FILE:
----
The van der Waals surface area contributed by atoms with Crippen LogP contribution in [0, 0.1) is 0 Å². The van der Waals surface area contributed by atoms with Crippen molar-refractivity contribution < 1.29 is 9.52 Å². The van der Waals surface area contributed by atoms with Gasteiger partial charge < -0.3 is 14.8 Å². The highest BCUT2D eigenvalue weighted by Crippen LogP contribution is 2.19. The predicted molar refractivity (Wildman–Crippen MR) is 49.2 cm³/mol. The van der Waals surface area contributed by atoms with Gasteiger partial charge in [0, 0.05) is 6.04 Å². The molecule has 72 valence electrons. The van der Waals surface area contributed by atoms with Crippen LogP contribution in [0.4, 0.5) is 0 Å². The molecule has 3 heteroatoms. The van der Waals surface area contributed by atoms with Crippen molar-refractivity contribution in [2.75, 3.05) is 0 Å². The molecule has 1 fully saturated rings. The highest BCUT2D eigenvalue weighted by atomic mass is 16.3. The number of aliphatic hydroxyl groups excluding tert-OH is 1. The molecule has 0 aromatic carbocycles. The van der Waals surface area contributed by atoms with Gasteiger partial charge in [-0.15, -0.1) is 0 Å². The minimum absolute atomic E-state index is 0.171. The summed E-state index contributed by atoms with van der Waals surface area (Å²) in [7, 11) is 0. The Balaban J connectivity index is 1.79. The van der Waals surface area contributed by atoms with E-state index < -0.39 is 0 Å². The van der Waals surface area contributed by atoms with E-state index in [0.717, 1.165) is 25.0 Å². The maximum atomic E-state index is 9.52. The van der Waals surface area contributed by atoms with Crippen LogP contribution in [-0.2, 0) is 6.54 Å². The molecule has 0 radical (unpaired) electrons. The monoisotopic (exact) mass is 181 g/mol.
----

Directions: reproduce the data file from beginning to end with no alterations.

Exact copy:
The van der Waals surface area contributed by atoms with Crippen LogP contribution in [0, 0.1) is 0 Å². The van der Waals surface area contributed by atoms with Crippen molar-refractivity contribution < 1.29 is 9.52 Å². The van der Waals surface area contributed by atoms with Gasteiger partial charge < -0.3 is 14.8 Å². The highest BCUT2D eigenvalue weighted by Crippen LogP contribution is 2.19. The predicted molar refractivity (Wildman–Crippen MR) is 49.2 cm³/mol. The van der Waals surface area contributed by atoms with Gasteiger partial charge in [0, 0.05) is 6.04 Å². The molecule has 72 valence electrons. The van der Waals surface area contributed by atoms with Crippen LogP contribution in [0.4, 0.5) is 0 Å². The molecule has 3 heteroatoms. The van der Waals surface area contributed by atoms with Crippen molar-refractivity contribution in [2.75, 3.05) is 0 Å². The molecule has 1 fully saturated rings. The highest BCUT2D eigenvalue weighted by atomic mass is 16.3. The number of aliphatic hydroxyl groups excluding tert-OH is 1. The molecule has 0 aromatic carbocycles. The van der Waals surface area contributed by atoms with Gasteiger partial charge in [-0.15, -0.1) is 0 Å². The minimum absolute atomic E-state index is 0.171. The summed E-state index contributed by atoms with van der Waals surface area (Å²) in [7, 11) is 0. The Balaban J connectivity index is 1.79. The van der Waals surface area contributed by atoms with E-state index < -0.39 is 0 Å². The van der Waals surface area contributed by atoms with E-state index in [0.717, 1.165) is 25.0 Å². The maximum atomic E-state index is 9.52. The van der Waals surface area contributed by atoms with Crippen LogP contribution in [-0.2, 0) is 6.54 Å². The molecule has 0 radical (unpaired) electrons. The monoisotopic (exact) mass is 181 g/mol.